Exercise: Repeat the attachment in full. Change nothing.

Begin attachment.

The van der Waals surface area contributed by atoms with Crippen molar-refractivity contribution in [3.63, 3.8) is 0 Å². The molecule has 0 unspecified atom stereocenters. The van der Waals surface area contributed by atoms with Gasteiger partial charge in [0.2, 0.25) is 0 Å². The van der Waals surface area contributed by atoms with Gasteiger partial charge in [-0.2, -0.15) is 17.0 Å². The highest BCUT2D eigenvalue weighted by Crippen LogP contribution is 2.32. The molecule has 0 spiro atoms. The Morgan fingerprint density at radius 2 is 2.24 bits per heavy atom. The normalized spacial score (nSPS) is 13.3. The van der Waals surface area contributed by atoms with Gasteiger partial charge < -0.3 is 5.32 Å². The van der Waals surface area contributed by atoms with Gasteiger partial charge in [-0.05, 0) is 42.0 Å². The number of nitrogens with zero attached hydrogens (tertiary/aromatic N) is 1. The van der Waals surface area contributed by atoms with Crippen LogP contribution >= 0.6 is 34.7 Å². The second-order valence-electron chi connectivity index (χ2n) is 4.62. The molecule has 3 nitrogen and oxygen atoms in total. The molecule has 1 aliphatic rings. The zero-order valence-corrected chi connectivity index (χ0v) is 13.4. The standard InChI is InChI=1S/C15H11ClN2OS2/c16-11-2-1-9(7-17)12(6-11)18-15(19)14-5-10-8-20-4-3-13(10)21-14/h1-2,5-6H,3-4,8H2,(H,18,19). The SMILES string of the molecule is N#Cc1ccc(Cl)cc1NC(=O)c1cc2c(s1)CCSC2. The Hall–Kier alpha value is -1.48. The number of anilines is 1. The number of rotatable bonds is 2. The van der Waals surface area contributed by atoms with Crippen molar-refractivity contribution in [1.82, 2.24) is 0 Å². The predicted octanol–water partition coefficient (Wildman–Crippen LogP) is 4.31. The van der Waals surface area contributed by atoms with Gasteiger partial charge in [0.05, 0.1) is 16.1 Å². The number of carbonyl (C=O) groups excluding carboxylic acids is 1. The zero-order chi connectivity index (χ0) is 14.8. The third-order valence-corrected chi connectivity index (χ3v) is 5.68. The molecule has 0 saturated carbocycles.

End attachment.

The van der Waals surface area contributed by atoms with Crippen molar-refractivity contribution in [3.63, 3.8) is 0 Å². The molecule has 0 unspecified atom stereocenters. The van der Waals surface area contributed by atoms with Gasteiger partial charge in [0.2, 0.25) is 0 Å². The van der Waals surface area contributed by atoms with Gasteiger partial charge in [-0.2, -0.15) is 17.0 Å². The highest BCUT2D eigenvalue weighted by Crippen LogP contribution is 2.32. The molecule has 0 spiro atoms. The Morgan fingerprint density at radius 2 is 2.24 bits per heavy atom. The normalized spacial score (nSPS) is 13.3. The van der Waals surface area contributed by atoms with Gasteiger partial charge < -0.3 is 5.32 Å². The van der Waals surface area contributed by atoms with Gasteiger partial charge in [-0.05, 0) is 42.0 Å². The number of nitrogens with zero attached hydrogens (tertiary/aromatic N) is 1. The van der Waals surface area contributed by atoms with Crippen LogP contribution >= 0.6 is 34.7 Å². The second-order valence-electron chi connectivity index (χ2n) is 4.62. The molecule has 3 nitrogen and oxygen atoms in total. The molecule has 1 aliphatic rings. The zero-order valence-corrected chi connectivity index (χ0v) is 13.4. The standard InChI is InChI=1S/C15H11ClN2OS2/c16-11-2-1-9(7-17)12(6-11)18-15(19)14-5-10-8-20-4-3-13(10)21-14/h1-2,5-6H,3-4,8H2,(H,18,19). The SMILES string of the molecule is N#Cc1ccc(Cl)cc1NC(=O)c1cc2c(s1)CCSC2. The Hall–Kier alpha value is -1.48. The number of anilines is 1. The number of rotatable bonds is 2. The van der Waals surface area contributed by atoms with Crippen molar-refractivity contribution in [1.82, 2.24) is 0 Å². The predicted octanol–water partition coefficient (Wildman–Crippen LogP) is 4.31. The van der Waals surface area contributed by atoms with Gasteiger partial charge in [0.05, 0.1) is 16.1 Å². The number of carbonyl (C=O) groups excluding carboxylic acids is 1. The zero-order chi connectivity index (χ0) is 14.8. The third-order valence-corrected chi connectivity index (χ3v) is 5.68. The molecule has 0 saturated carbocycles.